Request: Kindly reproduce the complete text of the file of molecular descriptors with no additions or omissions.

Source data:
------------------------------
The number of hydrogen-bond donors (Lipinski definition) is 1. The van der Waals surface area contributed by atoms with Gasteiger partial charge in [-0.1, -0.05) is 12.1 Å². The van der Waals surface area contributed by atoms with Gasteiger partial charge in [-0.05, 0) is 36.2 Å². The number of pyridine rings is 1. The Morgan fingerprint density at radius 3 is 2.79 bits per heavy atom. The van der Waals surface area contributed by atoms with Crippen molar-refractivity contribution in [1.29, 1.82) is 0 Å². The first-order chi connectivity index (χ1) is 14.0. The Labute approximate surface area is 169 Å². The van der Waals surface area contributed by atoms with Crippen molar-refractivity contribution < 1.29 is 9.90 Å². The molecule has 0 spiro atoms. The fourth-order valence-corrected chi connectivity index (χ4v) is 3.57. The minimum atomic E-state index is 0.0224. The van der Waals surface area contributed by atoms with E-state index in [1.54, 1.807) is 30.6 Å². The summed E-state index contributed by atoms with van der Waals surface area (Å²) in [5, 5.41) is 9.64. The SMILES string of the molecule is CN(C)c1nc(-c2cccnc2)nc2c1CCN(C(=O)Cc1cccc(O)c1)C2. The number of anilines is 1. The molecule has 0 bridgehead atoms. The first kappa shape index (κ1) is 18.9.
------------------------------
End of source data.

The number of hydrogen-bond donors (Lipinski definition) is 1. The van der Waals surface area contributed by atoms with Gasteiger partial charge in [-0.1, -0.05) is 12.1 Å². The van der Waals surface area contributed by atoms with Gasteiger partial charge in [-0.05, 0) is 36.2 Å². The number of pyridine rings is 1. The Morgan fingerprint density at radius 3 is 2.79 bits per heavy atom. The van der Waals surface area contributed by atoms with Crippen molar-refractivity contribution in [1.29, 1.82) is 0 Å². The first-order chi connectivity index (χ1) is 14.0. The Labute approximate surface area is 169 Å². The van der Waals surface area contributed by atoms with Crippen molar-refractivity contribution < 1.29 is 9.90 Å². The molecule has 0 spiro atoms. The fourth-order valence-corrected chi connectivity index (χ4v) is 3.57. The minimum atomic E-state index is 0.0224. The van der Waals surface area contributed by atoms with E-state index in [1.54, 1.807) is 30.6 Å². The summed E-state index contributed by atoms with van der Waals surface area (Å²) in [5, 5.41) is 9.64. The SMILES string of the molecule is CN(C)c1nc(-c2cccnc2)nc2c1CCN(C(=O)Cc1cccc(O)c1)C2. The number of anilines is 1. The molecule has 0 bridgehead atoms. The first kappa shape index (κ1) is 18.9.